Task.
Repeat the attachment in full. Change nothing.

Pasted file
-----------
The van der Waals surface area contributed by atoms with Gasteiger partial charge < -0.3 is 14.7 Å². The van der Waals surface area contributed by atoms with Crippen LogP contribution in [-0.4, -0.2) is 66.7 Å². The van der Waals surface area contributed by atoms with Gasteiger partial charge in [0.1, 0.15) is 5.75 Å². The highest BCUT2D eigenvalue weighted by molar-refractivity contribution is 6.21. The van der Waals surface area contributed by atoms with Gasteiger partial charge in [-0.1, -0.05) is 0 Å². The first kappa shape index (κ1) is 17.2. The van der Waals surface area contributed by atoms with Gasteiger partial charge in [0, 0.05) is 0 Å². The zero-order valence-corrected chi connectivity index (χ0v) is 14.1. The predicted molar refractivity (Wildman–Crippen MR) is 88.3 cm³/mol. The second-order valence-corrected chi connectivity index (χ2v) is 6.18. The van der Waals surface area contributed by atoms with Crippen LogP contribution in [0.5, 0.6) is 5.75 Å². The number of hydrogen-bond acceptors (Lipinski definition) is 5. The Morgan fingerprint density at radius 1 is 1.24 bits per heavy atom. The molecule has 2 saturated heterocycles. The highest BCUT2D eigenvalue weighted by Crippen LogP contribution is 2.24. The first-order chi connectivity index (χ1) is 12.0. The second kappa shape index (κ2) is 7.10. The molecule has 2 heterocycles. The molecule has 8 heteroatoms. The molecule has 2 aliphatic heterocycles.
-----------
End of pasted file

The van der Waals surface area contributed by atoms with Gasteiger partial charge < -0.3 is 14.7 Å². The van der Waals surface area contributed by atoms with Crippen LogP contribution in [-0.4, -0.2) is 66.7 Å². The van der Waals surface area contributed by atoms with Gasteiger partial charge in [0.1, 0.15) is 5.75 Å². The highest BCUT2D eigenvalue weighted by molar-refractivity contribution is 6.21. The van der Waals surface area contributed by atoms with Gasteiger partial charge in [-0.1, -0.05) is 0 Å². The first kappa shape index (κ1) is 17.2. The van der Waals surface area contributed by atoms with Gasteiger partial charge in [0, 0.05) is 0 Å². The zero-order valence-corrected chi connectivity index (χ0v) is 14.1. The predicted molar refractivity (Wildman–Crippen MR) is 88.3 cm³/mol. The second-order valence-corrected chi connectivity index (χ2v) is 6.18. The van der Waals surface area contributed by atoms with Crippen LogP contribution in [0.5, 0.6) is 5.75 Å². The number of hydrogen-bond acceptors (Lipinski definition) is 5. The Morgan fingerprint density at radius 1 is 1.24 bits per heavy atom. The molecule has 2 saturated heterocycles. The highest BCUT2D eigenvalue weighted by Crippen LogP contribution is 2.24. The first-order chi connectivity index (χ1) is 12.0. The second kappa shape index (κ2) is 7.10. The molecule has 2 heterocycles. The molecule has 8 heteroatoms. The molecule has 2 aliphatic heterocycles.